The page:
“Now, I’m going to say something that’s going to be a bit provocative. I think, Oprah, the stem cell debate is dead, and I’ll tell you why,” said Oz.

“The problem with embryonic stem cells is that embryonic stem cells come from embryos, like all of us were made from embryos. And those cells can become any cell in the body. But it’s very hard to control them, and so they can become cancer.”

Oprah and Fox then became visibly uncomfortable, shifting around in their chairs, as Oz explained that, contrary to Fox’s earlier testimony, incredible medical advances are being made using adult stem cells and not embryonic stem cells. He claimed that, “in the last year, we’ve made a 10 year advancement.”

Oprah responded in disbelief by saying, “In the last year we’ve advanced 10 years?” Oz explained, “we went places we never thought we would go.”

He then boldly stated that within “single digit years” the medical community could find cures for people with “Parkinson’s disease, but also diabetics and heart attack victims” by using adult stem cells.

Oprah’s website summarized Oz’s argument for adult stem cells with two short paragraphs, hidden 11 pages deep in a 13 page summary of the show:

“Thanks to recent scientific discoveries, Dr. Oz says stem cells aren’t the only solution. ‘We went to a place we never thought we would go. I can take a little bit of your skin, take those cells and get them to go back in time so they’re like they were when you were first made.’”

“Dr. Oz says these skin cells, which contain your genes and are less prone to cancer, will be the ones that are ultimately used to cure Parkinson’s. ‘I think we’re single digit years away from making a big impact in the lives of [people with] Parkinson’s disease, but also diabetics and heart attack victims,’” the website summarized.

Oprah.com not only avoided quoting Oz as saying “the stem cell debate is dead,” but carefully avoided the words “stem cell” and “embryonic’ when quoting or summarizing his remarks.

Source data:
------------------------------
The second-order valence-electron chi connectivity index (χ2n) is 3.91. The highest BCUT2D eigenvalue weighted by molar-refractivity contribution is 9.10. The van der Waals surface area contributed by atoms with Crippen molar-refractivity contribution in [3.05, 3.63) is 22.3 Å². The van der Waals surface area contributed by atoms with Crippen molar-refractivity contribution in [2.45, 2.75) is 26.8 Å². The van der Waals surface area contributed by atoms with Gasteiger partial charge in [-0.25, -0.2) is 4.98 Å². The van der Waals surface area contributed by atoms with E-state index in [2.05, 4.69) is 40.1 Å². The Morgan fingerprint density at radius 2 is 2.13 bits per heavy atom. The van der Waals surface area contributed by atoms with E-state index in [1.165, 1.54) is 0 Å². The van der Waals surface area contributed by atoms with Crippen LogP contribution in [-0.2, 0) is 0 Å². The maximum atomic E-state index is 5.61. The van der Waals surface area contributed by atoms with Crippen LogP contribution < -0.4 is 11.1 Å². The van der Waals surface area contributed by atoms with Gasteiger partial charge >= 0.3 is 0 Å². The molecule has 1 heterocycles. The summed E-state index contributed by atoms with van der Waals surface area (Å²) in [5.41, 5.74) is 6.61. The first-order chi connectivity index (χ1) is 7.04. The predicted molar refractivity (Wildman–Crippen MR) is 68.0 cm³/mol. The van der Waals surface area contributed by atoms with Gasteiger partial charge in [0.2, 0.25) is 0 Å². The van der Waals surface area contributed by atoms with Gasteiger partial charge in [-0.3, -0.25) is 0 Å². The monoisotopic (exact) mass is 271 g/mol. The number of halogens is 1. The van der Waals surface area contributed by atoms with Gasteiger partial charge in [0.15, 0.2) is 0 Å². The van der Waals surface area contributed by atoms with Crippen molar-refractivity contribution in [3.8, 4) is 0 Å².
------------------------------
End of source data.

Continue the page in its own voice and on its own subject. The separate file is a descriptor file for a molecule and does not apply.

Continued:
Oz did in fact say stem cells were the solution, but instead of backing ESCR, he advocated adult stem cells as the future of medical breakthroughs.

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CNA offering resources for the celebrating Easter

Denver, Colo., Apr 8, 2009 (CNA) - To help our readers celebrate Easter this year, CNA is providing a full list of resources focused on the Easter Triduum.

Among the resources provided are: an introduction to Holy Week, a liturgical calendar, papal documents, Holy Week and Easter prayers, an in-depth examination of the Easter readings, and reflections from St. John Chrysostom, Pope Benedict and John Paul II.

The Easter section can be accessed by clicking here or visiting: http://www.catholicnewsagency.com/holyweek.php

Have a blessed Easter Triduum!

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Cardinal Castrillon denies he has been asked to step down

Vatican City, Apr 8, 2009 (CNA) - Responding to reports in the media, the president of the Pontifical Commission Ecclesia Dei, Cardinal Dario Castrillon Hoyos, said that he has not received any letter from Pope Benedict XVI asking him to step down from the post.